2 2 Molecular Configurations The picture at the left below represents a robot arm with 6 revolute joints. The middle picture is a configuration of six atoms. Placing these two pictures on top of each other suggests that the bonds between the atoms correspond to the joints of the robot arm while the links of the robot arm correspond to the atoms. Note that the configurations are spatial. To determine the configuration, we label the atoms clockwise as p 1, p 2,..., p 6. Consider then the three triangles T 1, T 2, and T 3, spanned respectively by the respective triplets (p 1, p 2, p 6 ), (p 2, p 3, p 4 ), and (p 4, p 5, p 6 ). Denote by θ i, for i = 1, 2, 3, the angle between T i and the base triangle spanned by (p 2, p 4, p 6 ). Fixing the distances between the atoms and angles θ i determines the configuration. To design a configuration, we must solve the system α 11 + α 12 cos(θ 2 ) + α 13 cos(θ 3 ) + α 14 cos(θ 2 )cos(θ 3 ) + α 15 sin(θ 2 )sin(θ 3 ) = α 21 + α 22 cos(θ 3 ) + α 23 cos(θ 1 ) + α 24 cos(θ 3 )cos(θ 1 ) + α 25 sin(θ 3 )sin(θ 1 ) = α 31 + α 32 cos(θ 1 ) + α 33 cos(θ 2 ) + α 34 cos(θ 1 )cos(θ 2 ) + α 35 sin(θ 1 )sin(θ 2 ) = cos 2 (θ 1 ) + sin 2 (θ 1 ) 1 = cos 2 (θ 2 ) + sin 2 (θ 2 ) 1 = cos 2 (θ 3 ) + sin 2 (θ 3 ) 1 = where the α ij are input coefficients. Instead of solving directly for the cosines and sines of the angles, we can obtain a smaller system transforming to half angles: letting t i = tan(θ i /2), for i = 1, 2, 3, implies cos(θ i ) = (1 t 2 i )/(1 + t2 i ) and sin(θ i ) = 2t i /(1 + t 2 i ). After clearing denominators, we obtain the system β 11 + β 12 t β 13t β 14t 2 t 3 + β 15 t 2 2 t2 3 = β 21 + β 22 t β 23t β 24t 3 t 1 + β 25 t 2 3 t2 1 = (6) β 31 + β 32 t β 33t β 34t 1 t 2 + β 35 t 2 1 t2 2 = where the β ij are the input coefficients. Note that the second system has fewer equations. However the equations of (6) are of degree four. While the decrease in dimension is often seen as favorable for symbolic elimination methods, numerically, dealing with polynomials of higher degree may often be challenging. This application is described in greater detail in [3], along with elimination methods to solve such systems. (5) Jan Verschelde UIC, Dept of Math, Stat & CS Lecture 2, page 2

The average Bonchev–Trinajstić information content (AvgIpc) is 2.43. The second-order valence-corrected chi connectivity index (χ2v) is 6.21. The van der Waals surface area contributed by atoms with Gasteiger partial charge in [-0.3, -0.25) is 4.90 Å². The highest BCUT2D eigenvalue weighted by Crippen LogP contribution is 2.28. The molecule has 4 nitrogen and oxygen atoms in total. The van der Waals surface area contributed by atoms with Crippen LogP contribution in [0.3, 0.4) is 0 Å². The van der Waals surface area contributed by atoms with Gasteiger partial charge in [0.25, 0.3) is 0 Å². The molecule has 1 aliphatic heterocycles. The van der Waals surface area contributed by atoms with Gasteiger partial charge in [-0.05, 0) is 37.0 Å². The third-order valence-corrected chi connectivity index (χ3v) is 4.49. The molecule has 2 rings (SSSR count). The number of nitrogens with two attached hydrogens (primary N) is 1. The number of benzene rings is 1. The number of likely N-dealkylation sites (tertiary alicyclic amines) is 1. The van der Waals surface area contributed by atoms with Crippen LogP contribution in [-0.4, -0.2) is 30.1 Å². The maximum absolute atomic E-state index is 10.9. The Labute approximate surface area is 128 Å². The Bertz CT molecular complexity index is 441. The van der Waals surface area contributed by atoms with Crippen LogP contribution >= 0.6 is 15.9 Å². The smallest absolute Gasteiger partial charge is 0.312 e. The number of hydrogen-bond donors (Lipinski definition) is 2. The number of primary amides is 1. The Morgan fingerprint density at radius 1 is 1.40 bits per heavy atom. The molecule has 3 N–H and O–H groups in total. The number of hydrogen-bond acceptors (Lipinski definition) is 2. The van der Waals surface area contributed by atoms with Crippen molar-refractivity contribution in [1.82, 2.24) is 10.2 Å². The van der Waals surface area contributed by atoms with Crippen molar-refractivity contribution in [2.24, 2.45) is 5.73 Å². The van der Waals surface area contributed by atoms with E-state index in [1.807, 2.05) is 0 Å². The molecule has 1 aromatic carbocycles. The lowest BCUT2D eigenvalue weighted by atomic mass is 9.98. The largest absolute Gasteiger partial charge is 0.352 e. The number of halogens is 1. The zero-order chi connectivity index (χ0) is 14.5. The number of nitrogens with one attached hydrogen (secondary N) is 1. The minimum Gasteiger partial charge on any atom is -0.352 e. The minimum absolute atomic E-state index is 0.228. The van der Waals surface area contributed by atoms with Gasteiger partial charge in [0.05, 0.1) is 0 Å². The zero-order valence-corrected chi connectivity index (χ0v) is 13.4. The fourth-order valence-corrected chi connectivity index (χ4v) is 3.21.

3 3 Resultants The following Lemma is taken from [1]: Lemma 3.1 Two polynomials f and g have a common factor there exist two nonzero polynomials A and B such that Af + Bg =, with deg(a) < deg(g) and deg(b) < deg(f). Proof. Let f = f 1 h and g = g 1 h, then A = g 1 and B = f 1 : Af + Bg = g 1 f 1 h + f 1 g 1 h =. Suppose f and g have no common factor. By the Euclidean algorithm we then have that GCD(f, g) = 1 = Ãf + Bg. Assume B. Then B = 1B = (Ãf + Bg)B. Using Bg = Af we obtain B = (ÃB BA)f. As B, it means that deg(b) deg(f) which gives a contradiction. Thus f and g must have a common factor. The importance of this lemma is that via linear algebra we will get a criterion on the coefficients of the polynomials f and g to decide whether they have a common factor. Consider for example f(x) = a + a 1 x + a 2 x 2 +a 3 x 3 and g(x) = b +b 1 x+b 2 x 2. If f and g have a common factor, then there must exist two nonzero polynomials A(x) = c +c 1 x and B(x) = d +d 1 x+d 2 x 2 such that A(x)f(x)+B(x)g(x) =. Executing the polynomial multiplication and requiring that all coefficients with x are zero leads to a homogeneous system in the coefficients of A and B: x 4 : a 3 c 1 + b 2 d 2 = x 3 : a 2 c 1 + a 3 c + b 1 d 2 + b 2 d 1 = x 2 : a 1 c 1 + a 2 c + b d 2 + b 1 d 1 + b 2 d = (7) x 1 : a c 1 + a 1 c b d 1 + b 1 d = x : a c b d =. In matrix form, we have a 3 b 2 a 2 a 3 b 1 b 2 a 1 a 2 b b 1 b 2 a a 1 b b 1 a b c 1 c d 2 d 1 d =. (8) The matrix of the linear system is called the Sylvester matrix of f and g. Only if its determinant is zero can the linear system have a nontrivial solution. Observe that the determinant leads to a polynomial in the coefficients of the polynomials. This polynomial is called the resultant. With the computer algebra system Maple, we can eliminate x from two polynomials f and g, via the following commands: [> sm := LinearAlgebra[SylvesterMatrix](f,g,x); [> rs := LinearAlgebra[Determinant](sm); If we are given a polynomial system, we can eliminate one variable by viewing the equations as polynomials in that one variable while hiding the other variables as part of the symbolic coefficients. This is the basic principle of elimination methods. Geometrically, the process of elimination corresponds to projecting the solution set onto a space with fewer variables. While dealing with fewer variables sounds attractive, it is not too hard to find examples where the elimination introduces additional singular solutions. While the setup in this lecture is symbolic, for problems with approximate coefficients, the determinant computation is replaced by determining the numerical rank via a singular value decomposition or via a QR decomposition. Jan Verschelde UIC, Dept of Math, Stat & CS Lecture 2, page 3